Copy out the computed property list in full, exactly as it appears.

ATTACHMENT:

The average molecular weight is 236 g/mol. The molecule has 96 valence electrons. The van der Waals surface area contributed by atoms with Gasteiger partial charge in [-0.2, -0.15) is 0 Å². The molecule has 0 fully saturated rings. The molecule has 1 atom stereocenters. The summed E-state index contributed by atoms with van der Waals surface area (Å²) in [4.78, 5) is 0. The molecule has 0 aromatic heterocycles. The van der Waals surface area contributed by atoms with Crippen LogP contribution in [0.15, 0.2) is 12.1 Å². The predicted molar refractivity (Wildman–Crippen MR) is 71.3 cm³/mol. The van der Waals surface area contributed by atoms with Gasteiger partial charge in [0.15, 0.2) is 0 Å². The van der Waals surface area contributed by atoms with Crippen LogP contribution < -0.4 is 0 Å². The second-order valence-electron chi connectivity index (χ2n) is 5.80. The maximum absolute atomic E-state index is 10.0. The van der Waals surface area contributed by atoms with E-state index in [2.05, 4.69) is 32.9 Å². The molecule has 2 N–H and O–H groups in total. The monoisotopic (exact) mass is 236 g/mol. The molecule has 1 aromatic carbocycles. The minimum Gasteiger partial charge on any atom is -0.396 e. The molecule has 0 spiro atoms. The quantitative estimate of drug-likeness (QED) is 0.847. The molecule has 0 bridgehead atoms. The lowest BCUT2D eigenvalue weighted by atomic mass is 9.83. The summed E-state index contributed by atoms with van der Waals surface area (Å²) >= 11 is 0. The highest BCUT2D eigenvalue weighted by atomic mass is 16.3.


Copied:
The average molecular weight is 236 g/mol. The molecule has 96 valence electrons. The van der Waals surface area contributed by atoms with Gasteiger partial charge in [-0.2, -0.15) is 0 Å². The molecule has 0 fully saturated rings. The molecule has 1 atom stereocenters. The summed E-state index contributed by atoms with van der Waals surface area (Å²) in [4.78, 5) is 0. The molecule has 0 aromatic heterocycles. The van der Waals surface area contributed by atoms with Crippen LogP contribution in [0.15, 0.2) is 12.1 Å². The predicted molar refractivity (Wildman–Crippen MR) is 71.3 cm³/mol. The van der Waals surface area contributed by atoms with Gasteiger partial charge in [0.15, 0.2) is 0 Å². The van der Waals surface area contributed by atoms with Crippen LogP contribution < -0.4 is 0 Å². The second-order valence-electron chi connectivity index (χ2n) is 5.80. The maximum absolute atomic E-state index is 10.0. The van der Waals surface area contributed by atoms with E-state index in [2.05, 4.69) is 32.9 Å². The molecule has 2 N–H and O–H groups in total. The monoisotopic (exact) mass is 236 g/mol. The molecule has 1 aromatic carbocycles. The minimum Gasteiger partial charge on any atom is -0.396 e. The molecule has 0 spiro atoms. The quantitative estimate of drug-likeness (QED) is 0.847. The molecule has 0 bridgehead atoms. The lowest BCUT2D eigenvalue weighted by atomic mass is 9.83. The summed E-state index contributed by atoms with van der Waals surface area (Å²) >= 11 is 0. The highest BCUT2D eigenvalue weighted by atomic mass is 16.3.